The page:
About Khao Sok National Park
Located in Surat Province in southern Thailand, Kuso National Park was established in 1980 and covers an area of 739 square kilometers, covered by the world’s oldest tropical rainforest, which is older and more extensive than the Amazon rainforest, making it the most popular tourist attraction in southern Thailand.
Coxsackie National Park is a magical place, famous for its virgin rainforest, jagged limestone, incredible waterfalls, dense mangrove forests, straight gnarled trees, the world’s largest flowers and diverse flora and fauna. There are 48 species of mammals in the park, and wild elephants, monkeys, gibbons, deer, wild dogs and cloud cats are everywhere. The pristine tropical rainforest, mangroves and other plants provide a good ecological environment for birds to inhabit, making it a place where many birds live. The most common ones are hornbills and two-horned hornbills, and rare birds such as the eight-colored bird, the long-banded bird, the broad-billed duck and the biting cuckoo can also be viewed.
There are many jungle activities in Coxo National Park, such as jungle elephant ride, field bullock cart tour, off-road jeep, rubber cutting, monkey show, etc. It allows visitors to enter the jungle, experience and visit the rainforest world, which can enrich knowledge and add color to the trip.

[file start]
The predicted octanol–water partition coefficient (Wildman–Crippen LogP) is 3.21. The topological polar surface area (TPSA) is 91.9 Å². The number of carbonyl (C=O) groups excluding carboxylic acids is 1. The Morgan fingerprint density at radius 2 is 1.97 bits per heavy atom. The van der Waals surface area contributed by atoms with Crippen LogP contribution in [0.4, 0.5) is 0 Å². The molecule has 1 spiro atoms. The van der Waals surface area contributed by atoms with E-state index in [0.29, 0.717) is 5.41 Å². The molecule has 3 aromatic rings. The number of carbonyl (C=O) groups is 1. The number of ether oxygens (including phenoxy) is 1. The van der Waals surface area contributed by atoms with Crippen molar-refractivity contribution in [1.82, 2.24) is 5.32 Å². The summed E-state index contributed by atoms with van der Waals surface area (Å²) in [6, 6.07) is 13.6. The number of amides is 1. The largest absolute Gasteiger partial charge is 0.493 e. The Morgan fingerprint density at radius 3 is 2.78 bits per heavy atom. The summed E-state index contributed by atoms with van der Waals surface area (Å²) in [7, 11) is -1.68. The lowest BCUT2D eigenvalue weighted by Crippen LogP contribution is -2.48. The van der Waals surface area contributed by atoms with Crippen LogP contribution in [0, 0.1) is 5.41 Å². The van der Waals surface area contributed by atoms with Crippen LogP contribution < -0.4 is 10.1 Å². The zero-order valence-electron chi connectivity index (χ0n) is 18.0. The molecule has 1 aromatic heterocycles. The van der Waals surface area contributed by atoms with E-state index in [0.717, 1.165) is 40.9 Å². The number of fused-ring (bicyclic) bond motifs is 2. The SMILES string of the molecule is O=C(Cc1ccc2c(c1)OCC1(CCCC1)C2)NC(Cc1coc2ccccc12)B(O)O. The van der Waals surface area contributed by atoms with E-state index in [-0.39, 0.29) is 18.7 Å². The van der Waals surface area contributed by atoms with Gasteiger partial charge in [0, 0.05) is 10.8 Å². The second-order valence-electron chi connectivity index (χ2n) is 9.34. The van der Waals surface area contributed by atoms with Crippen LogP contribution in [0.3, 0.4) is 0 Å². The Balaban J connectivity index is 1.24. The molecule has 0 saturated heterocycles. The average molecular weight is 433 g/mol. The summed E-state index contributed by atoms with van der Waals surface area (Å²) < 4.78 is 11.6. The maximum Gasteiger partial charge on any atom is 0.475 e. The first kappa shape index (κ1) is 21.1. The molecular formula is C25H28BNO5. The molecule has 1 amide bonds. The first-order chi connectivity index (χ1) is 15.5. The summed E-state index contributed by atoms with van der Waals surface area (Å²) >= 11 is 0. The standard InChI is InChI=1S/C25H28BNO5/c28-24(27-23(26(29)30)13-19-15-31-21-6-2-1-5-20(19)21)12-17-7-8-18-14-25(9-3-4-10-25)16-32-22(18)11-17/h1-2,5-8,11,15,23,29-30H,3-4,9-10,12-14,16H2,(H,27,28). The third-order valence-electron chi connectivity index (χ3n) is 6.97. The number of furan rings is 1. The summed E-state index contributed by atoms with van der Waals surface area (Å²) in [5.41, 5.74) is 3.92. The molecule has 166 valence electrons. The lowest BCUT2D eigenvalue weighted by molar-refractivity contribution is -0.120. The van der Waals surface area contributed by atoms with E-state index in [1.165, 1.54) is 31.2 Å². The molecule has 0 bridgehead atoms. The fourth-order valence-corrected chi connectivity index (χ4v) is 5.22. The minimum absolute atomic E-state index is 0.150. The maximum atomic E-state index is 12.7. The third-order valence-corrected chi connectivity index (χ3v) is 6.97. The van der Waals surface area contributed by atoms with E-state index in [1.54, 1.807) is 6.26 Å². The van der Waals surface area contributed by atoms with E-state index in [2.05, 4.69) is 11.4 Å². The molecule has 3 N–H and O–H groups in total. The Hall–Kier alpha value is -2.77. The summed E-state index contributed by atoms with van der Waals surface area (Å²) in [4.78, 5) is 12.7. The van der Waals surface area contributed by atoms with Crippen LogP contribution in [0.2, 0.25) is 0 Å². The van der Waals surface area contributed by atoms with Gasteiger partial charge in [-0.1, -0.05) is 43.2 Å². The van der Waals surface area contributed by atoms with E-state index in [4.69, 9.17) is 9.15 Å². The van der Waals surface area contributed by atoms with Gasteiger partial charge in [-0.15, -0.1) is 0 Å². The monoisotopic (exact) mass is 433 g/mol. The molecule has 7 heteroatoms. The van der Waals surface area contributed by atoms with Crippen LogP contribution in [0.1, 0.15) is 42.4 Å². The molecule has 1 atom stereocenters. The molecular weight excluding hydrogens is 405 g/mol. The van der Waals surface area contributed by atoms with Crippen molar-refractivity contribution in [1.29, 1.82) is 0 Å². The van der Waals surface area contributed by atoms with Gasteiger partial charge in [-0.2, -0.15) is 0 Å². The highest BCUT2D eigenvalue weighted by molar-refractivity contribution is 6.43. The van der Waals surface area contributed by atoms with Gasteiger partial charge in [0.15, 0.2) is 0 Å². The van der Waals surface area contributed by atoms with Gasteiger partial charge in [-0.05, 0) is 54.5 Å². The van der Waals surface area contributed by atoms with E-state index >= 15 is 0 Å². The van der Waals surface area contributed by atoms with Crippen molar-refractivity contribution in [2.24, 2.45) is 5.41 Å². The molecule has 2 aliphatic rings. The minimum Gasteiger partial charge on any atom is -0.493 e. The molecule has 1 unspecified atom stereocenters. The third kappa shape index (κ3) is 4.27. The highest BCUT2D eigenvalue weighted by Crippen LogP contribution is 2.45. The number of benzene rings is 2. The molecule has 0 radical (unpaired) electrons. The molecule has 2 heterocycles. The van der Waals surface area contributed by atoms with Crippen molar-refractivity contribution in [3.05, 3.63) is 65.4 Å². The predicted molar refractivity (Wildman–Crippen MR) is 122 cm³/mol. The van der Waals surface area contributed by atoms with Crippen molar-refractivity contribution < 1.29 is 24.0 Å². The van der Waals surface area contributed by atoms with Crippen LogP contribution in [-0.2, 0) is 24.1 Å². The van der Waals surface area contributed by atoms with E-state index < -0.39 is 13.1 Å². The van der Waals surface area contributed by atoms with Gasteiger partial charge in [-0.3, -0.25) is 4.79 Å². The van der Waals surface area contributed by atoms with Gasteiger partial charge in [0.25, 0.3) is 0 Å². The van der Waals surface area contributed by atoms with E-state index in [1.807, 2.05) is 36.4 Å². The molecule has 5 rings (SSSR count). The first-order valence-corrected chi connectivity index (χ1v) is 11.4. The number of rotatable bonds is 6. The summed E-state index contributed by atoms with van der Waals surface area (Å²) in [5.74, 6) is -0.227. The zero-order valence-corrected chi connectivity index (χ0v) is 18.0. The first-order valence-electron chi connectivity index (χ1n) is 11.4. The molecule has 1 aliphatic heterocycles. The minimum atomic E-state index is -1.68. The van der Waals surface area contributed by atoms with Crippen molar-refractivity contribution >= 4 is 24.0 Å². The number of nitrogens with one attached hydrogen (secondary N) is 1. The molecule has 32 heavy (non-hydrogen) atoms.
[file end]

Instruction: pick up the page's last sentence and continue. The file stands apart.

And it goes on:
How to get there
Hours of operation 08:00 – 16:00 approx.
Fee National park entrance fee: 300 baht per person *In case of bad weather, admission may be limited Address 62 Khlong Sok, Phanom District, Surat Thani 84250
To get to Chao Lang Lake, drive approximately 53 km from Khao Lak on route 401, and then drive approximately 14 km northwest to the national park sub-station.
One of the most popular day-trip activities from Khao Lak is a two-hour cruise around the artificial lake called Chao Lang Lake (Ratchaprapha Dam), which is located within the park. The cruise around the artificial lake, which covers an area of 168㎢ and has a depth of 20 to 200 meters, allows visitors to enjoy the powerful scenery of more than 100 small islands, known as the “Guilin of Thailand,” from the boat. Coral fossils have been discovered at the top of these limestone boulders, and it is believed that they may have been underwater 280 million years ago.